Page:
And while Periscope has become a popular new favorite toy for journalists in recent weeks, it doesn’t help you make money, Hartman said. Newzulu is looking at live-streaming, but with a delay in case of sensitive content.

    McAlister admitted that the media was “so far from cracking” a solution and Lee noted that journalists were not as good marketeers.

    The role of Native advertising

    Afternoon keynote speaker Jennifer Schwanenberg, innovation manager of the German Press Agency (DPA), made extensive use of Snow White imagery to illustrate her talk, saying that she represented content that everyone else wants — but that should be valued more highly.

    She went through the different business models currently in use around the globe, from license fee to pay-per-view to crowdfunding and native advertising and affiliate marketing.

    In particular she emphasized that media organizations didn’t need to be afraid about native advertising if they were honest and upfront about it.

    “Maybe we are a bit crazy about saving our audience because as they grow in the digital age, maybe they get educated about it,” she said. “Media is waiting for their Prince Charming to come. This is so not going to happen. You just have to show your readers where the apple is grown.

    “If Disney princesses can evolve, then journalism can too. We have to be cocky about our content and arrogant to the marketeers.”

    Focus on Content

    The possibilities of new types of content consumed the morning of the summit, which used the Twitter hashtag #jislondon throughout the sessions.

    Chris Hamilton, social media editor at the BBC, said media organizations needed to equip themselves for the “hunt for new audiences.”

    “We are living in the most exciting time for journalism since the invention of TV,” he said.

    The BBC is one of the first outlets to partner with Facebook but has also experimented with a number of other formats, including:

    • Shorts: 15-second videos where the key is to get information across in existing “metropolises”
    • GoFigure: daily infographic optimized for different platforms
    • Trending: why is something being shared and what is the impact?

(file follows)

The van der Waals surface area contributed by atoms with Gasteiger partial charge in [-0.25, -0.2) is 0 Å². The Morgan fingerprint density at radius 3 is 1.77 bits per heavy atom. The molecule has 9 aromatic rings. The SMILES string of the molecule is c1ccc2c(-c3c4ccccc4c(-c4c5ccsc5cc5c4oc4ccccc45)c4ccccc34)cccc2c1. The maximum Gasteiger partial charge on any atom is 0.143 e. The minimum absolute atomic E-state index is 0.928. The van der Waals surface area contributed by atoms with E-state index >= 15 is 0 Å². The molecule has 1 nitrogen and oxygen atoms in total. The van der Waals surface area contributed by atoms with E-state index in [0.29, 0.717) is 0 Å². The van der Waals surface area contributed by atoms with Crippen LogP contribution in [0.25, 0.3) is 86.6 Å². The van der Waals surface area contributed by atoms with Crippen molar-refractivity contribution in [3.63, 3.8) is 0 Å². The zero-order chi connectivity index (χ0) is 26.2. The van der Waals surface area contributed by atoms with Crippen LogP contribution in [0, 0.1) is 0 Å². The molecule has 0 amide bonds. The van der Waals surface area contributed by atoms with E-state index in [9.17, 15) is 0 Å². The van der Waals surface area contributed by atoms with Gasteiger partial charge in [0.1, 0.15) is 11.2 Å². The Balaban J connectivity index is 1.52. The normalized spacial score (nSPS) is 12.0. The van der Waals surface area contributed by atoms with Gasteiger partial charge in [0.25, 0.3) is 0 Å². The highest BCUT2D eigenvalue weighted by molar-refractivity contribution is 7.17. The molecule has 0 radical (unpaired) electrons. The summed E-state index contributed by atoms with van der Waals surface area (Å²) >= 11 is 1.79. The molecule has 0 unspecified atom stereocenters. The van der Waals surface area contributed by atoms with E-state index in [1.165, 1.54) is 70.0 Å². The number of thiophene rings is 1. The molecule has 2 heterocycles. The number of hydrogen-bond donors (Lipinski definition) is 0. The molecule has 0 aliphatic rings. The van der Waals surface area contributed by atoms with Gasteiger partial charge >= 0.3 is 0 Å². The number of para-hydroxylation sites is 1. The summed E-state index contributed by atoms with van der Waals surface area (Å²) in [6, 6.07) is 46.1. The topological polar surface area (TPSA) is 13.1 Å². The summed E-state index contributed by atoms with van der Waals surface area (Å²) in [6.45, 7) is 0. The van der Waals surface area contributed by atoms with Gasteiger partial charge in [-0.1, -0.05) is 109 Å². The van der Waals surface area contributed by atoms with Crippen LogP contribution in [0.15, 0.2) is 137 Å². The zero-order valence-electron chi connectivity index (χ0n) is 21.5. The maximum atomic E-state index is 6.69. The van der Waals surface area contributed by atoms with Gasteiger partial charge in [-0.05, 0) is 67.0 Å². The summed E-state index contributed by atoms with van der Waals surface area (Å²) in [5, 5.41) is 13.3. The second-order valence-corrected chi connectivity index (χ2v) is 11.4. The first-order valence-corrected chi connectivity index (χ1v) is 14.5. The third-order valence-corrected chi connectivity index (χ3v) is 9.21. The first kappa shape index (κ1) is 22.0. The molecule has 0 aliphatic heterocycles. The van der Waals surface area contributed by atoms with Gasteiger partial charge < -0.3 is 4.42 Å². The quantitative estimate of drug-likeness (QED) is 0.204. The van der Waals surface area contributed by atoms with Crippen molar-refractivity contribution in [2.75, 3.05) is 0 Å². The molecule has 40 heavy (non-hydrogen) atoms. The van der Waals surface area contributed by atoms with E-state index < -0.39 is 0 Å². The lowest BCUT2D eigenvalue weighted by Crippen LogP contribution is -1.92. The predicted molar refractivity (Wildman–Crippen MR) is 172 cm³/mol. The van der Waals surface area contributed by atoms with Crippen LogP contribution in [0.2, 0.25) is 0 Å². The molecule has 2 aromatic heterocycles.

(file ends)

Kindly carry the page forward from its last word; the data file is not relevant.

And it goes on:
• Chat Apps: the BBC was first to use WhatsApp and employed it during the Indian elections
    • Electionbot: U.K. citizens could tweet the first half of their postcode and get their constituency results as an automated reply
    • BBC Pop Up: where a mobile journalism unit traveled to a different U.S. city every month for six months

    Range of Approaches to Content

    Hamilton admitted they had to be careful about dumbing down content, but that has been a factor in news for centuries.

    “We can still tell those stories as long as it’s about the content, not the format,” he said. “I’m pretty optimistic.”

    The morning panel heard from Malachi Browne of Reported.ly, Bjorn Rosenthal of Deutsche Welle, Ann Gripper, executive editor of Mirror Online and Nate Lanxon of Bloomberg Media.

    They discussed a range of approaches such as collecting user-generated content from Ukraine for Deutsche Welle, data journalism at The Mirror online and Reported.ly’s limiting of content to just Facebook and Twitter, rather than on a traditional website.

    Breakout sessions discussed verifying breaking news on social media, designing a news app, and nurturing journalism innovation at universities.

    In his opening remarks, MediaShift’s Glaser said his goal was to bring together a diverse group of people. Given the range of ideas and a lack of a singular successful idea to “crack” the future of reporting, the first Journalism Innovation Summit achieved a discomfort to keep that diverse group thinking and experimenting.

    Tristan Stewart-Robertson is a Canadian freelance reporter based in Glasgow, Scotland, operating as the W5 Press Agency.

    Tagged: business models crowdfunding europe journalism innovation summit london mobile content native advertising playing lean ugc